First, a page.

Best Splitboard Poles 2020
The poles I most often find myself grabbing before heading out the door are the LEKI Tourstick Vario Carbon Poles. I had mentioned them last year in our splitboard pole roundup and they just keep getting better year after year.
Out of the box, these poles come with some burly looking straps from LEKI. The Trigger S straps which are easily removable and specifically made to release upon impact which was taken from LEKI’s ski racing background. Personally, I cut or remove all the straps from all my backcountry poles as it’s a safer way to travel through the mountains.
Weighing in at .55 lbs (253 grams) the LEKI Tour Stick Vario Carbon Pole is easy to swing around and offers up a ton of places to grip the pole on the way up. With these poles I often find myself holding the grip toward the lowest part on the pole. These poles offer up a ton of power on the up.
Thee LEKI Tour Stick Poles break down to 15 inches (39 cm) for the descent.
The only downside to the Tourstick Vario Carbon and the others in the LEKI line is the Speedlock 2 locking mechanism can be wonky with a lot of moving parts. Be sure to figure out how to tighten and loosen these poles indoors before you head into the field. Once everything is in place this is a fine set of folding ski poles.
The Atomic BCT Pole is made of Aluminum Alloy which makes it one of the lightest poles on the market. This pole may look simple, because it is, and that’s exactly why we like it. Atomic’s BTC pole also happens to packs down the smallest of any of the collapsible poles we tested.
Atomic’s BCT Mountaineering SQS Pole offers extra grip thanks to foam wrapped around the handle. The top of the pole is made of hard plastic which starts to be noticeable against your palm on longer tours.
The standout part of this pole is Atomic’s locking mechanism. It’s simple, clean and so far fail-proof. One of the best poles for splitboarding on the market.
The fanciest pole on this list comes from MSR. The MSR Dynalock Explore Pole weights .65 lbs (294 grams) per pole. What’s nice about this pole is the DynaLock closures, which can be easily adjusted on the fly thanks to a little spin wheel. As with the LEKI poles mentioned above be sure to figure out how to open and close this system in the comfort of your home. Once it’s dialed in you can rely on Mountain Safety Research to keep everything in place. Collapsed splitboard pole length of 24 inches (62cm)
The Dynalock Explore handle grip is made of rubber and there is foam that runs down about a foot from the top of the pole that allows for various positions to hold. The adjustable straps are not removable.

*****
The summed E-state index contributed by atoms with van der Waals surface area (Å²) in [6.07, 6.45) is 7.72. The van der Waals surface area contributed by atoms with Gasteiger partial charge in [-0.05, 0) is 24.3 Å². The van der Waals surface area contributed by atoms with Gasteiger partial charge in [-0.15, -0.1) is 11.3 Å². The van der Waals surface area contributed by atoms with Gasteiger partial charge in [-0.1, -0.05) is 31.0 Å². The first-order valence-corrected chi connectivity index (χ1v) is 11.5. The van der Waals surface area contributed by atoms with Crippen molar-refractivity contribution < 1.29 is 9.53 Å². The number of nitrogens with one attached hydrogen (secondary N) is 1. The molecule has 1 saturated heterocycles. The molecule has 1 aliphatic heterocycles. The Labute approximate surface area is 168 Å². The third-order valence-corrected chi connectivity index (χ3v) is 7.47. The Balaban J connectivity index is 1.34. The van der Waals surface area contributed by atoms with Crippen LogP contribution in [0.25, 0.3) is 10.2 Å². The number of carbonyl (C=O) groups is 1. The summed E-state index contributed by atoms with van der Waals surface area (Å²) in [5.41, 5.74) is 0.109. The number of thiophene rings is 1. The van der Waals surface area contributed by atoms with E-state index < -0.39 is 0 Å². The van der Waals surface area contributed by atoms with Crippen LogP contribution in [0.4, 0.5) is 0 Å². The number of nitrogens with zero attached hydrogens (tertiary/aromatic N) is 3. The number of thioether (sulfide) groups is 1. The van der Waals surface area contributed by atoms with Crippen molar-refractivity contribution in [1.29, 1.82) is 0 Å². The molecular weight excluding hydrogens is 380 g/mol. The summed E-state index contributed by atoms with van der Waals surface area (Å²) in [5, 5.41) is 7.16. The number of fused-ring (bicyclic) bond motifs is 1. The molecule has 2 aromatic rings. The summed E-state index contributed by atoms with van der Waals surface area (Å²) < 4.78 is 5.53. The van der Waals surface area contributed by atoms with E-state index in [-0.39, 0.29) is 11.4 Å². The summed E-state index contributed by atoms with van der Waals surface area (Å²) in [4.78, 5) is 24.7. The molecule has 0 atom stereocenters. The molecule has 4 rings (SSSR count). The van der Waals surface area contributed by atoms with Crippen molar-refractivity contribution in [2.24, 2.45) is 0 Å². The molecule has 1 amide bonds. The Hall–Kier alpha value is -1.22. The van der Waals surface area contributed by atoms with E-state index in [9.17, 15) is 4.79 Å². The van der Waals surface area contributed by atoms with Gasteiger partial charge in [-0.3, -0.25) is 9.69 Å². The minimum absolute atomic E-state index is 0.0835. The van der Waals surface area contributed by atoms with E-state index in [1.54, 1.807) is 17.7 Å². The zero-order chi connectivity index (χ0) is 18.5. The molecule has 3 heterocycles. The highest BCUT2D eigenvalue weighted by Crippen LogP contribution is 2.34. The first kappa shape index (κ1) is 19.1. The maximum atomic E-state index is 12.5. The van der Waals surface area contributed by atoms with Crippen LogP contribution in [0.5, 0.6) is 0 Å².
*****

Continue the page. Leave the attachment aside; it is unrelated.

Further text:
The only thing I would change if you plan to use these poles is the baskets. They do not really like to be in powder snow with there big circular design and can easily tip over. So either place these grip side down into the snow or just replace the baskets with something more BC friendly.
K2 is making some darn fine gear for splitboarding as of late. The K2 Swift Stick Splitboard Poles are adjustable in length from 110cm to 130 cm covering just about everyone’s heights. K2 uses its SpeedLink Locking Mechanism which is simple and easy to use. You can even open and close this system with snowboard gloves on.
These adjustable ski poles collapse down small enough they can be tossed on the outside of your backpack, or even stuffed inside if you have the room with its small 13″ footprint. If you notice this pole like the Rossignol one has additional padding going down the shaft of the pole to allow you to grip even lower down on the pole for additional torque.
Gabel FR 5 F.L. LITE XTL – ($105.00)
You most likely have never heard of Gabel until now. This brand based in Italy and the poles will be hard to find in North America. Sorry about that… The Gabel FR 5 F.L. LITE XTL Pole is another foldable ski pole that works great for splitboarding and year-round trecking.
This model of Gabel foldable poles are a little bit longer when folded up at 18″ in length so they are best attached to the outside of your backpack on the decent. Gabel uses a anti-sweat and anti-slip foam on the top of the pole grip. This material feels nice in hand, even after long tours.
The ski and snowboard industry is finally starting to design gear specifically for splitboarding. We wanted to find out how these splitboard poles held up in various temperatures, snowpacks and other variabilities including the length of the tour.
Are there any poles missing from the list? Possibly, however, we are very selective of the gear we test, especially gear we take into the backcountry and then stand behind with our reviews.
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